Pax genes in embryogenesis and oncogenesis

Qiuyu Wang, Wen Hui Fang, Jerzy Krupinski, Shant Kumar, Mark Slevin, Patricia Kumar

Research output: Contribution to journalArticle

97 Citations (Scopus)

Abstract

The paired box genes are a family of nine developmental control genes, which in human beings (PAX) and mice (Pax) encode nuclear transcription factors. The temporal and spatial expressions of these highly conserved genes are tightly regulated during foetal development including organogenesis. PAY/Paxgenes are switched off during the terminal differentiation of most structures. Specific mutations within a number of PAX/Pax genes lead to developmental abnormalities in both human beings and mice. Mutation in PAX3 causes Waardenburg syndrome, and craniofacial-deafness-hand syndrome. The Splotch phenotype in mouse exhibits defects in neural crest derivatives such as, pigment cells, sympathetic ganglia and cardiac neural crest-derived structures. The PAX family also plays key roles in several human malignancies. In particular, PAX3 is involved in rhabdomyosarcoma and tumours of neural crest origin, including melanoma and neuroblastoma. This review critically evaluates the roles of PAX/Pax in oncogenesis. It especially highlights recent advances in knowledge of how their genetic alterations directly interfere in the transcriptional networks that regulate cell differentiation, proliferation, migration and survival and may contribute to oncogenesis.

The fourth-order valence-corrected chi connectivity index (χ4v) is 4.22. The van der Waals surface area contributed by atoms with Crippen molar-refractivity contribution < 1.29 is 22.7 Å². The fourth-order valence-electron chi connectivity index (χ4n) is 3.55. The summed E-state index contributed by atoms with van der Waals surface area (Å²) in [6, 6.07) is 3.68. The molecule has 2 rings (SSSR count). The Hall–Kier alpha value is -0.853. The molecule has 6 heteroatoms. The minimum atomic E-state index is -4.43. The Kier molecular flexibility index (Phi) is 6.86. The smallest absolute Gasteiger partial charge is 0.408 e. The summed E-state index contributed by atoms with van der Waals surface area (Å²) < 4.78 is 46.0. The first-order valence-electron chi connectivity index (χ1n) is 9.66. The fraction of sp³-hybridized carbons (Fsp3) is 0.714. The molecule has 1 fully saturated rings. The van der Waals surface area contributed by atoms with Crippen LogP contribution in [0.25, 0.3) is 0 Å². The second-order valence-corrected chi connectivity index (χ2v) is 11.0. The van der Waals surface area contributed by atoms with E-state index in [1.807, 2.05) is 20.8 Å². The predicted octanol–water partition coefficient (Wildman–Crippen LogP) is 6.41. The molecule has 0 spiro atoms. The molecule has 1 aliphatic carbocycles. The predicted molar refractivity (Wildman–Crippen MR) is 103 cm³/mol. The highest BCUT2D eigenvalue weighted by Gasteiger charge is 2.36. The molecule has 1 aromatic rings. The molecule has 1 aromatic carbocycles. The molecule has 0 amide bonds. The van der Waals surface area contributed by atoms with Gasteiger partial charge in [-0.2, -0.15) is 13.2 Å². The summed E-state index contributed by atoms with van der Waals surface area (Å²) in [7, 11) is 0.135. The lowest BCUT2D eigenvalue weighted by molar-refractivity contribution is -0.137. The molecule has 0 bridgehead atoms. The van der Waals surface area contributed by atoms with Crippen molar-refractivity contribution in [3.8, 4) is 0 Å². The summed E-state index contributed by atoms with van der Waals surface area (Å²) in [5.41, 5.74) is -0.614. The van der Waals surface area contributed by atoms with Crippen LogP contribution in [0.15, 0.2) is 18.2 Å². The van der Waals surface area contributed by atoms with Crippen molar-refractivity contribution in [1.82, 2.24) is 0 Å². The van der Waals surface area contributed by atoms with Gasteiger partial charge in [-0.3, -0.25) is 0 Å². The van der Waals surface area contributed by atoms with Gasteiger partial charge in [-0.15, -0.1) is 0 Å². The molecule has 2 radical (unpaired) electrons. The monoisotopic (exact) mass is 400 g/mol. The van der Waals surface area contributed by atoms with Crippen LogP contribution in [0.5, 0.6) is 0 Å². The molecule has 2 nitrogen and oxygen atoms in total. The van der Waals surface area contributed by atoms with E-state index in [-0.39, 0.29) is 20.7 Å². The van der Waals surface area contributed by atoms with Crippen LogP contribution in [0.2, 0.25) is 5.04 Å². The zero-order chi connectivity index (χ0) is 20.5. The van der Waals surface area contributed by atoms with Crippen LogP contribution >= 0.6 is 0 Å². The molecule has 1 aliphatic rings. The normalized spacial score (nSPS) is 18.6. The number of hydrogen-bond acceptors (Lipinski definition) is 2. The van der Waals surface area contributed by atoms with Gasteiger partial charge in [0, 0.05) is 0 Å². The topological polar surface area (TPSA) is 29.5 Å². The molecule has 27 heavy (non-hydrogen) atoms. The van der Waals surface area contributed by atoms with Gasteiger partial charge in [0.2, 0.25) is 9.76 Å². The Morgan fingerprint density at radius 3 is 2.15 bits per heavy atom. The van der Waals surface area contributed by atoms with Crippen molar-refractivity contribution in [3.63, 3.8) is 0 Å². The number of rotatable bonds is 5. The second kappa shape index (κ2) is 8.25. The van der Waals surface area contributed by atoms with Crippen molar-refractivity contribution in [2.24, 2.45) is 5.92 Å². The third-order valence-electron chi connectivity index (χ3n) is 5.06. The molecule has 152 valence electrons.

Original languageEnglish
Pages (from-to)2281-2294
Number of pages14
JournalJournal of Cellular and Molecular Medicine
Volume12
Issue number6A
Early online date8 Jul 2008
DOIs
Publication statusPublished - 1 Dec 2008
Externally publishedYes

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    Wang, Q., Fang, W. H., Krupinski, J., Kumar, S., Slevin, M., & Kumar, P. (2008). Pax genes in embryogenesis and oncogenesis. Journal of Cellular and Molecular Medicine, 12(6A), 2281-2294. https://doi.org/10.1111/j.1582-4934.2008.00427.x